The Growth of the Backyard Bungalow
The growing interest in ADUs has sparked changes to local and state zoning rules to allow for more construction. Some communities are even pointing to ADUs as a solution for a lack of affordable housing. For example, the city of Portland, Ore., waived impact fees in 2010, making it significantly less expensive to build ADUs in the city. It also prompted construction to soar: The number of ADU permits rose from 86 in 2010 to 660 in 2018, accessorydwellings.org reports.
“ADU is still, for the most part, an affluent homeowner product, meaning you have to have cash on hand to take this on,” Steve Vallejos, CEO of Prefab ADU, told CNBC. His company’s most popular ADU model is a 288-square-foot home that costs about $105,000 to build. ADUs are “addressing financing, it’s addressing standardizing products within cities, and then also it’s creating partner relationships with contractors, architects, and even other builders,” Vallejos says. “There are many different scenarios that people look into based on income, lot size, different zoning rules—so we build ADUs that start at about 150 square feet going up to 1,200 square feet.”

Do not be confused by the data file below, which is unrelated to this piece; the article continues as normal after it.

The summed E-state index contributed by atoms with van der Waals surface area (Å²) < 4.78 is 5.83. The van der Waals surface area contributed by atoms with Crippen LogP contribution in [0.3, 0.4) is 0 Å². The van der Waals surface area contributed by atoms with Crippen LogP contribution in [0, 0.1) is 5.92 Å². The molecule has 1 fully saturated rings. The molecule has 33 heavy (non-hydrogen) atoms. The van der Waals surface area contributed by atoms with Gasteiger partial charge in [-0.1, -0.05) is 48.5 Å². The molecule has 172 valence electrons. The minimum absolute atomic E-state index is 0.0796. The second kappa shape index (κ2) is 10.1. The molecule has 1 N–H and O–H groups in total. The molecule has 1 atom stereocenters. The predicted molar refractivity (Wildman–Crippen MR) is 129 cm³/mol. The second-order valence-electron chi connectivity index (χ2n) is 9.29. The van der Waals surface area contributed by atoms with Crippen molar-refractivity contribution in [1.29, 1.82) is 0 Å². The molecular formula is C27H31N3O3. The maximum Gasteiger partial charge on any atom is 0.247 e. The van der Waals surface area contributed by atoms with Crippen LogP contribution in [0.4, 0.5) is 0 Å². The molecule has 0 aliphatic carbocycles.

Some homeowners view ADUs as a rental income generator. Some are even turning their ADUs into a retirement plan. Homeowner Lisa Puchalla of Washington, D.C., told CNBC that she and her husband can envision themselves retiring one day in their ADU. The District of Columbia is another city that recently relaxed its building codes to allow for more ADUs. The Puchallas have an ADU in the side yard of their home and rent the ADU out on a monthly basis. “I can definitely see us hanging out there, retiring and traveling, and then renting the main house,” she says.